Thank you to everyone who got over last-minute nerves and made their first collection, and to the old hands who came back to collect again. Thank you to all the friends and family members of all ages who went with you to help or cheer you on. Thank you for donning yellow tabards and hats (even if you felt a bit foolish at first), and for putting your creativity into eye-catching outfits. And thank you for sharing your photos and stories which inspired other collectors, and helped make the Daffodil Appeal so much fun.
Most of all, thank you for collecting donations. Those hours you spent in shops, stations and town centres will allow more terminally ill people to receive care from Marie Curie Nurses, and allow more families to get the support they need. Thank you so much.
Donate and wear a daffodil this March to help us continue providing this vital care - http://bit.ly/DaffodilAppeal2014
“The Marie Curie nurses did more than look after mum, they took away her fear.”
Alison Steadman shares her own story of how Marie Curie Cancer Care touched her life when her mother was diagnosed with a terminal illness.
You can help Marie Curie nurses care for and support terminally ill patients and their families by donating and wearing a daffodil this March.
Join us for a Walk Ten this summer with family and friends at 19 stunning locations around the UK and raise money to support the work of Marie Curie Nurses.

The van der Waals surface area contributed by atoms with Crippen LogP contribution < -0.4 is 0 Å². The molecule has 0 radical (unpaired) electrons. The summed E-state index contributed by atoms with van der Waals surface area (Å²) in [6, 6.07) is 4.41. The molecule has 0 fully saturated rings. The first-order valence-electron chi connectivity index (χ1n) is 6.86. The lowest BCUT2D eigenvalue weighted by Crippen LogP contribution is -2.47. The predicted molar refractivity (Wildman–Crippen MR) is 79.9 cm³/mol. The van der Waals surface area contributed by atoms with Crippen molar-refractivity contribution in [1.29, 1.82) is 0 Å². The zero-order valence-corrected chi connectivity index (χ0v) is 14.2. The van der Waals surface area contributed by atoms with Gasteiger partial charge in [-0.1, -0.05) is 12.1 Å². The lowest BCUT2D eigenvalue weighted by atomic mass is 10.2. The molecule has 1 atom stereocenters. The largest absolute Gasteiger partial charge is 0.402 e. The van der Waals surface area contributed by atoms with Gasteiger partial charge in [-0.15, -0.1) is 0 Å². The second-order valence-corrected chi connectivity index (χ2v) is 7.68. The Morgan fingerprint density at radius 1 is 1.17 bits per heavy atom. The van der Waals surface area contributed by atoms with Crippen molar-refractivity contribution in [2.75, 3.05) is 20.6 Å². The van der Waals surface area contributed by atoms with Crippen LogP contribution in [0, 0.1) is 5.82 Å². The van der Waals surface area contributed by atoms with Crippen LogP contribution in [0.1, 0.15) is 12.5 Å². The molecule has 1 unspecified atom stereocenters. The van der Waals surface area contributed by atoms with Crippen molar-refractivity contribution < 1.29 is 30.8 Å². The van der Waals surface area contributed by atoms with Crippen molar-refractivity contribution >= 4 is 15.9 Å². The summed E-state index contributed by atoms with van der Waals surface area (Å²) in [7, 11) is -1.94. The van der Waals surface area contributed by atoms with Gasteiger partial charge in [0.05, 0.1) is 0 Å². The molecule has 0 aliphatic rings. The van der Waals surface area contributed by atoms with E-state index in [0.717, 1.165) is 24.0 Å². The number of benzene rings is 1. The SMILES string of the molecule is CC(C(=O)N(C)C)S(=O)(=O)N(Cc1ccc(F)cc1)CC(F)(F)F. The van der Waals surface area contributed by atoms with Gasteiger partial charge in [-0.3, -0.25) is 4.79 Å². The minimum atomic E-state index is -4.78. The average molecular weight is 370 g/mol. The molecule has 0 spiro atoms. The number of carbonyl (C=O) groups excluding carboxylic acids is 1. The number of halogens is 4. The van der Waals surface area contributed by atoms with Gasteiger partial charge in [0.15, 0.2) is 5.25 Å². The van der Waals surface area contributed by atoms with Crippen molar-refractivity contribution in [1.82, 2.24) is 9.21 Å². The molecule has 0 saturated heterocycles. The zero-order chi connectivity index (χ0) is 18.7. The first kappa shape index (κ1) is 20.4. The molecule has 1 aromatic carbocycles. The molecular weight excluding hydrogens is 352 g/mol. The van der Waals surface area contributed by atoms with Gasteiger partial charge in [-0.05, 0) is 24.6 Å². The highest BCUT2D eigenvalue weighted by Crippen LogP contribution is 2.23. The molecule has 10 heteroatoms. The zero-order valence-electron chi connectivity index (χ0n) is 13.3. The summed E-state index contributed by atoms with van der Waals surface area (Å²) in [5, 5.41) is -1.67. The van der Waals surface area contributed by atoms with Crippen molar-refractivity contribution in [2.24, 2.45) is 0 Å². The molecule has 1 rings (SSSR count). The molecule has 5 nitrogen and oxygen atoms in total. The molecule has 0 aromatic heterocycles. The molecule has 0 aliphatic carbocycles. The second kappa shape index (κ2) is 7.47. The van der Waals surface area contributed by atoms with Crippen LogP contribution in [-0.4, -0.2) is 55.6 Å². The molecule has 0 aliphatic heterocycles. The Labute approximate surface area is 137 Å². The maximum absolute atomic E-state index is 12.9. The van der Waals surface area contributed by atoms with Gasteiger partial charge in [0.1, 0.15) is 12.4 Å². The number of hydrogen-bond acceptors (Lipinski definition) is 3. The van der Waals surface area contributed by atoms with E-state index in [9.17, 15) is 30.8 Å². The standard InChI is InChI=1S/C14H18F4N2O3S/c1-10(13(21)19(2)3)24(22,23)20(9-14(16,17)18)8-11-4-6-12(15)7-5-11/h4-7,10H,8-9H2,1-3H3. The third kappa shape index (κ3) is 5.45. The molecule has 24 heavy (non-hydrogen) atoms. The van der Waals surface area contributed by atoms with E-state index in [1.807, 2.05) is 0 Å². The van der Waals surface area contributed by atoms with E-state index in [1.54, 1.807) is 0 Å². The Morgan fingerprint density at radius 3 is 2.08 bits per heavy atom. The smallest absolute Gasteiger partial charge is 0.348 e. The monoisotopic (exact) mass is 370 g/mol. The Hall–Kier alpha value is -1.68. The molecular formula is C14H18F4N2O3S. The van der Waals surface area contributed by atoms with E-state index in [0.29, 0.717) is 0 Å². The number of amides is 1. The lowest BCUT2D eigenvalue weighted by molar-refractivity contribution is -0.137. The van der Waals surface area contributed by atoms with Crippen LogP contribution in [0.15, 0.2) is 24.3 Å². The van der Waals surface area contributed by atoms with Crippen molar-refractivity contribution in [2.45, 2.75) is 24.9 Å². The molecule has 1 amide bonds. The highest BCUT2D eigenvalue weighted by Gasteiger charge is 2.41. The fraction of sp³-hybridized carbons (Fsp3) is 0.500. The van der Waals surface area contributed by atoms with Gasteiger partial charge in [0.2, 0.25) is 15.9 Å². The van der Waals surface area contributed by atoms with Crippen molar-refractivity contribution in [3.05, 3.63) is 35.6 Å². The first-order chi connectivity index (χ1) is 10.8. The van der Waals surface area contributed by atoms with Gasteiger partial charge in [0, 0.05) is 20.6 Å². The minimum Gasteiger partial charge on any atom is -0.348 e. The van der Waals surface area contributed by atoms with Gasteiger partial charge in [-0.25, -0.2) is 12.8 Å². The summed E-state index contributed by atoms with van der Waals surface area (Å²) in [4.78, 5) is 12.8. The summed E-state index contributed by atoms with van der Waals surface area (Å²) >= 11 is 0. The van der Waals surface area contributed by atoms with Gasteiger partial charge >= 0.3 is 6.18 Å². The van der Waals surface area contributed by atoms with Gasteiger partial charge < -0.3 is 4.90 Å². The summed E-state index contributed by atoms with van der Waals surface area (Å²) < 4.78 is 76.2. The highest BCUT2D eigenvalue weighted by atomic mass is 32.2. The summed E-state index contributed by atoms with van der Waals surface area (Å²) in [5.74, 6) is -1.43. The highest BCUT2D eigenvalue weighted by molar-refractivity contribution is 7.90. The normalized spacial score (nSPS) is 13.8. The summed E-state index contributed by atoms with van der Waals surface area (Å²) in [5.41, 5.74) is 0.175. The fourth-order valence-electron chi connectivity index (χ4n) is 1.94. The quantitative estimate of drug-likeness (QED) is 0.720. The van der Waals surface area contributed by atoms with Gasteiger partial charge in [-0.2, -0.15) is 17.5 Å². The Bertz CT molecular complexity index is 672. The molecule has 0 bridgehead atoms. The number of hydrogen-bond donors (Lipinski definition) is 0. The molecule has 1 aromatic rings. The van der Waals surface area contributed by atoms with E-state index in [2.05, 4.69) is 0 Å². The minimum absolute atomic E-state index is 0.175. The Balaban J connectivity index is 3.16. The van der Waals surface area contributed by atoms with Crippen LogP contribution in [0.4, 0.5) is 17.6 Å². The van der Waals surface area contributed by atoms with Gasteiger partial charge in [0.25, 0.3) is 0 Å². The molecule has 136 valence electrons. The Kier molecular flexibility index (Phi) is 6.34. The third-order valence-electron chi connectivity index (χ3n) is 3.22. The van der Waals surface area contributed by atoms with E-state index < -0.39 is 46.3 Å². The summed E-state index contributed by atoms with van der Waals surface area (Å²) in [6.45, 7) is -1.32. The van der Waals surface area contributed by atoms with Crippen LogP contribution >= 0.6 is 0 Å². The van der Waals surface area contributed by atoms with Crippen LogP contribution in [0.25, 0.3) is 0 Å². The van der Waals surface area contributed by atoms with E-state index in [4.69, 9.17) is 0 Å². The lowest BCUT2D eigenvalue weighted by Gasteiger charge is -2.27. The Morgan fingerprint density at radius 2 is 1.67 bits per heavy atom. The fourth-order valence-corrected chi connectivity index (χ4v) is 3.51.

Register online at http://www.mariecurie.org.uk/walkten
As the official charity of Le Tour Yorkshire, we want to know how you're turning yellow to welcome the Grand Départ?
From French themed dinner parties to your local high street and buildings donning yellow flags and bunting, join our Grand Départy and get involved with the biggest party of the year...
Donate and wear a daffodil this March for the Great Daffodil Appeal and help Marie Curie Nurses provide more free care to people with terminal illnesses and support for their families.
Nonnatus House to become a Marie Curie Nurse.
Writer and Executive Producer Heidi Thomas said the subject was one very close to her heart, "I first witnessed the miraculous power of a good death when someone very close to me passed away in a Marie Curie Hospice,"
"Bereavement will always hurt, but letting a loved one go with tenderness and care can be immensely healing for all involved. The end of life is as important as its beginning, which is why we
decided to tackle this supremely emotional topic in Call The Midwife."
Our very own Marie Curie Nurse Ann Brady also began her career as a midwife, read about her story in our latest blog post.
0800 716 146
Marie Curie Cancer Care 89 Albert Embankment London SE1 7TP
Marie Curie Cancer Care provides free nursing care for people with terminal cancer and other illnesses, allowing them the choice of spending their final days at home or in one of the charity’s nine hospices.
The charity is best known for its network of Marie Curie Nurses who work in the heart of communities across the UK providing free care to people at home. The nurses care for patients throughout the night or during the day, giving families a much needed rest and providing emotional support at what can be the most exhausting time of their lives. Marie Curie Cancer Care employs more than 2,700 nurses, doctors and other healthcare professionals and provided care to more than 31,000 terminally ill patients last year.
They also fund end of life care research to provide the evidence to inform and improve better end of life care for patients, carers and families.
To discover more about Marie Curie Cancer Care, please visit www.mariecurie.org.uk